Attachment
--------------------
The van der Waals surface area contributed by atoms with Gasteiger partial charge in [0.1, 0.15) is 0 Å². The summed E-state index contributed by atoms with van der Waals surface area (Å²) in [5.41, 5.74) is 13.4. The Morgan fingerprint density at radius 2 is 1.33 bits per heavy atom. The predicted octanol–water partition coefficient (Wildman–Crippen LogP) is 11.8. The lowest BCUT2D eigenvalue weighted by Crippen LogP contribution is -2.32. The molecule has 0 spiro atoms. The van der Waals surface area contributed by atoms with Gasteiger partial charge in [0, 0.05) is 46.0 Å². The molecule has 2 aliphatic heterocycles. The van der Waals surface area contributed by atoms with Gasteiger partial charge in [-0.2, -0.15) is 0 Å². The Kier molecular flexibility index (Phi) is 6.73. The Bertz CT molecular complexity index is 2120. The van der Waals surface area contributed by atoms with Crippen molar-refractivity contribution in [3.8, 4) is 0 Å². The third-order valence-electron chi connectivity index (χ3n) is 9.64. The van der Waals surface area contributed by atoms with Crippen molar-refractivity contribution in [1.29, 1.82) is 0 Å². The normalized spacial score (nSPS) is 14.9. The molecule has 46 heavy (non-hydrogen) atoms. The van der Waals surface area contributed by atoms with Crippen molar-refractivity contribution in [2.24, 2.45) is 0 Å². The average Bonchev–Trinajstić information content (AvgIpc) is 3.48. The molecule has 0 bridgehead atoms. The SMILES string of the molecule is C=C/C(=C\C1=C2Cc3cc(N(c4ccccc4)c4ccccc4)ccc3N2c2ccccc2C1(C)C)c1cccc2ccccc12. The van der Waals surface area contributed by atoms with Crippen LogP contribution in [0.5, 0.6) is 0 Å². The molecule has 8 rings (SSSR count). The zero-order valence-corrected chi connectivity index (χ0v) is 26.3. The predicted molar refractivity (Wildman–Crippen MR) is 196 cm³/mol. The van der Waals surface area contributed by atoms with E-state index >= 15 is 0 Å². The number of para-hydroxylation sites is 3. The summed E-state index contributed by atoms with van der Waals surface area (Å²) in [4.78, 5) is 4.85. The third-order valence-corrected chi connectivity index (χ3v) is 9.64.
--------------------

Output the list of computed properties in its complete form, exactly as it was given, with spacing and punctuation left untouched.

The van der Waals surface area contributed by atoms with Gasteiger partial charge in [0.1, 0.15) is 0 Å². The summed E-state index contributed by atoms with van der Waals surface area (Å²) in [5.41, 5.74) is 13.4. The Morgan fingerprint density at radius 2 is 1.33 bits per heavy atom. The predicted octanol–water partition coefficient (Wildman–Crippen LogP) is 11.8. The lowest BCUT2D eigenvalue weighted by Crippen LogP contribution is -2.32. The molecule has 0 spiro atoms. The van der Waals surface area contributed by atoms with Gasteiger partial charge in [0, 0.05) is 46.0 Å². The molecule has 2 aliphatic heterocycles. The van der Waals surface area contributed by atoms with Gasteiger partial charge in [-0.2, -0.15) is 0 Å². The Kier molecular flexibility index (Phi) is 6.73. The Bertz CT molecular complexity index is 2120. The van der Waals surface area contributed by atoms with Crippen molar-refractivity contribution in [3.8, 4) is 0 Å². The third-order valence-electron chi connectivity index (χ3n) is 9.64. The van der Waals surface area contributed by atoms with Crippen molar-refractivity contribution in [1.29, 1.82) is 0 Å². The normalized spacial score (nSPS) is 14.9. The molecule has 46 heavy (non-hydrogen) atoms. The van der Waals surface area contributed by atoms with Crippen molar-refractivity contribution in [2.24, 2.45) is 0 Å². The average Bonchev–Trinajstić information content (AvgIpc) is 3.48. The molecule has 0 bridgehead atoms. The SMILES string of the molecule is C=C/C(=C\C1=C2Cc3cc(N(c4ccccc4)c4ccccc4)ccc3N2c2ccccc2C1(C)C)c1cccc2ccccc12. The van der Waals surface area contributed by atoms with Crippen LogP contribution in [0.5, 0.6) is 0 Å². The molecule has 8 rings (SSSR count). The zero-order valence-corrected chi connectivity index (χ0v) is 26.3. The predicted molar refractivity (Wildman–Crippen MR) is 196 cm³/mol. The van der Waals surface area contributed by atoms with E-state index >= 15 is 0 Å². The number of para-hydroxylation sites is 3. The summed E-state index contributed by atoms with van der Waals surface area (Å²) in [4.78, 5) is 4.85. The third-order valence-corrected chi connectivity index (χ3v) is 9.64.